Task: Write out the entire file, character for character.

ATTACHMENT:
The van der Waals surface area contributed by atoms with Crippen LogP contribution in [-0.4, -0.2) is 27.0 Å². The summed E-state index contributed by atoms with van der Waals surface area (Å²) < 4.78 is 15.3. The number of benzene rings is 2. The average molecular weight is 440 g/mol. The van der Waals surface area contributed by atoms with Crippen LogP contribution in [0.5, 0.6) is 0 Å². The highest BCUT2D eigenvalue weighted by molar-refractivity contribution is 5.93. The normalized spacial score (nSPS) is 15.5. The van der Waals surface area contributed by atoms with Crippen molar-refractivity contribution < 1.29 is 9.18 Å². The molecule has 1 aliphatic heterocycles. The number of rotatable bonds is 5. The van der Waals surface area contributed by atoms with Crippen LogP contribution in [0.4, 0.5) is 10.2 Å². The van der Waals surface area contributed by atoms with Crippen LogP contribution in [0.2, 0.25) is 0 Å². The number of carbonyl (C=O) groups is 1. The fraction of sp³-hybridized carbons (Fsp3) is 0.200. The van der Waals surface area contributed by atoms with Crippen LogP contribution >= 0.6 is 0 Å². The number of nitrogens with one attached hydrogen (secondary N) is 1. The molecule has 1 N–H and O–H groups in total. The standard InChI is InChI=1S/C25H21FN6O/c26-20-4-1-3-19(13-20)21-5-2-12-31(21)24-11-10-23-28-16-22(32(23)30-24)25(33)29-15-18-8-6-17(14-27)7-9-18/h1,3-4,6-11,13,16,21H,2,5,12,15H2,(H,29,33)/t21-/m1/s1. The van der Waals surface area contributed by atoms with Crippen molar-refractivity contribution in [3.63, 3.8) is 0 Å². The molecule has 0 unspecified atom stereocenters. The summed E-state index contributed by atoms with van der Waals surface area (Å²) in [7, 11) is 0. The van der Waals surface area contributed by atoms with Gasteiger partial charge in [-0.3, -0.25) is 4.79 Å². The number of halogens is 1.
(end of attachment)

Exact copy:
The van der Waals surface area contributed by atoms with Crippen LogP contribution in [-0.4, -0.2) is 27.0 Å². The summed E-state index contributed by atoms with van der Waals surface area (Å²) < 4.78 is 15.3. The number of benzene rings is 2. The average molecular weight is 440 g/mol. The van der Waals surface area contributed by atoms with Crippen LogP contribution in [0.5, 0.6) is 0 Å². The highest BCUT2D eigenvalue weighted by molar-refractivity contribution is 5.93. The normalized spacial score (nSPS) is 15.5. The van der Waals surface area contributed by atoms with Crippen molar-refractivity contribution < 1.29 is 9.18 Å². The molecule has 1 aliphatic heterocycles. The number of rotatable bonds is 5. The van der Waals surface area contributed by atoms with Crippen LogP contribution in [0.4, 0.5) is 10.2 Å². The van der Waals surface area contributed by atoms with Crippen LogP contribution in [0.2, 0.25) is 0 Å². The number of carbonyl (C=O) groups is 1. The fraction of sp³-hybridized carbons (Fsp3) is 0.200. The van der Waals surface area contributed by atoms with Crippen LogP contribution >= 0.6 is 0 Å². The number of nitrogens with one attached hydrogen (secondary N) is 1. The molecule has 1 N–H and O–H groups in total. The standard InChI is InChI=1S/C25H21FN6O/c26-20-4-1-3-19(13-20)21-5-2-12-31(21)24-11-10-23-28-16-22(32(23)30-24)25(33)29-15-18-8-6-17(14-27)7-9-18/h1,3-4,6-11,13,16,21H,2,5,12,15H2,(H,29,33)/t21-/m1/s1. The van der Waals surface area contributed by atoms with Crippen molar-refractivity contribution in [3.63, 3.8) is 0 Å². The molecule has 0 unspecified atom stereocenters. The summed E-state index contributed by atoms with van der Waals surface area (Å²) in [7, 11) is 0. The van der Waals surface area contributed by atoms with Gasteiger partial charge in [-0.3, -0.25) is 4.79 Å². The number of halogens is 1.